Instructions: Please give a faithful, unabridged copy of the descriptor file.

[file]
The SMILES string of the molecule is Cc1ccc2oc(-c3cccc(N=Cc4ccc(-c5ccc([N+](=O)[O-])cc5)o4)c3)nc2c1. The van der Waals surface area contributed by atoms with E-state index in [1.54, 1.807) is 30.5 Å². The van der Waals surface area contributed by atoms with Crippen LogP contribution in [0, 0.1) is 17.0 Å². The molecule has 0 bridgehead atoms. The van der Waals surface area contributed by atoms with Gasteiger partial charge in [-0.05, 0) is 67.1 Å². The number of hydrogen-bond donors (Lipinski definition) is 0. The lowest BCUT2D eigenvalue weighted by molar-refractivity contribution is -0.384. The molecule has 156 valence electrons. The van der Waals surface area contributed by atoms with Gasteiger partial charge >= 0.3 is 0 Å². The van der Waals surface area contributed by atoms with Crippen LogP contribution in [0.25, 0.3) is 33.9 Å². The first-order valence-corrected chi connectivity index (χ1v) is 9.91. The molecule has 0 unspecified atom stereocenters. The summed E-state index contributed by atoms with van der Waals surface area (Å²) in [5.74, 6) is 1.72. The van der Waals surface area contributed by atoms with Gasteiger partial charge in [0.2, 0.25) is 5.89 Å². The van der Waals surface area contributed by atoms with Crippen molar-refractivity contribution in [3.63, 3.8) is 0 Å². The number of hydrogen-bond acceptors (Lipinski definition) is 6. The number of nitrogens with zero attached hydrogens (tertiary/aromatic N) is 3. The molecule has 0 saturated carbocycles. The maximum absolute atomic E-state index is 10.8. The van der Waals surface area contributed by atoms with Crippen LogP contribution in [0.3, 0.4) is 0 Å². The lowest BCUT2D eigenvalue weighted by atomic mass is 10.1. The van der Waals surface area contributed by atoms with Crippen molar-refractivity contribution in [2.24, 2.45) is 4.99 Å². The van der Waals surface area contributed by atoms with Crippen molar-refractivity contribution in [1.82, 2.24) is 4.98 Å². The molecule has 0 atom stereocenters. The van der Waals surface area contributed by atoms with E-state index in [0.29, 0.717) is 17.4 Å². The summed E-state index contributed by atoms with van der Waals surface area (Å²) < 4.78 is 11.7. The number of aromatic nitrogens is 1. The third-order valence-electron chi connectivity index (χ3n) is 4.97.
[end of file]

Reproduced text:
The SMILES string of the molecule is Cc1ccc2oc(-c3cccc(N=Cc4ccc(-c5ccc([N+](=O)[O-])cc5)o4)c3)nc2c1. The van der Waals surface area contributed by atoms with E-state index in [1.54, 1.807) is 30.5 Å². The van der Waals surface area contributed by atoms with Crippen LogP contribution in [0, 0.1) is 17.0 Å². The molecule has 0 bridgehead atoms. The van der Waals surface area contributed by atoms with Gasteiger partial charge in [-0.05, 0) is 67.1 Å². The number of hydrogen-bond donors (Lipinski definition) is 0. The lowest BCUT2D eigenvalue weighted by molar-refractivity contribution is -0.384. The molecule has 156 valence electrons. The van der Waals surface area contributed by atoms with Gasteiger partial charge >= 0.3 is 0 Å². The van der Waals surface area contributed by atoms with Crippen LogP contribution in [0.25, 0.3) is 33.9 Å². The first-order valence-corrected chi connectivity index (χ1v) is 9.91. The molecule has 0 unspecified atom stereocenters. The summed E-state index contributed by atoms with van der Waals surface area (Å²) in [5.74, 6) is 1.72. The van der Waals surface area contributed by atoms with Gasteiger partial charge in [0.2, 0.25) is 5.89 Å². The van der Waals surface area contributed by atoms with Crippen molar-refractivity contribution in [3.63, 3.8) is 0 Å². The number of hydrogen-bond acceptors (Lipinski definition) is 6. The number of nitrogens with zero attached hydrogens (tertiary/aromatic N) is 3. The molecule has 0 saturated carbocycles. The maximum absolute atomic E-state index is 10.8. The van der Waals surface area contributed by atoms with Crippen LogP contribution in [0.3, 0.4) is 0 Å². The lowest BCUT2D eigenvalue weighted by atomic mass is 10.1. The van der Waals surface area contributed by atoms with Crippen molar-refractivity contribution in [2.24, 2.45) is 4.99 Å². The van der Waals surface area contributed by atoms with Crippen molar-refractivity contribution in [1.82, 2.24) is 4.98 Å². The molecule has 0 atom stereocenters. The van der Waals surface area contributed by atoms with E-state index in [0.29, 0.717) is 17.4 Å². The summed E-state index contributed by atoms with van der Waals surface area (Å²) < 4.78 is 11.7. The number of aromatic nitrogens is 1. The third-order valence-electron chi connectivity index (χ3n) is 4.97.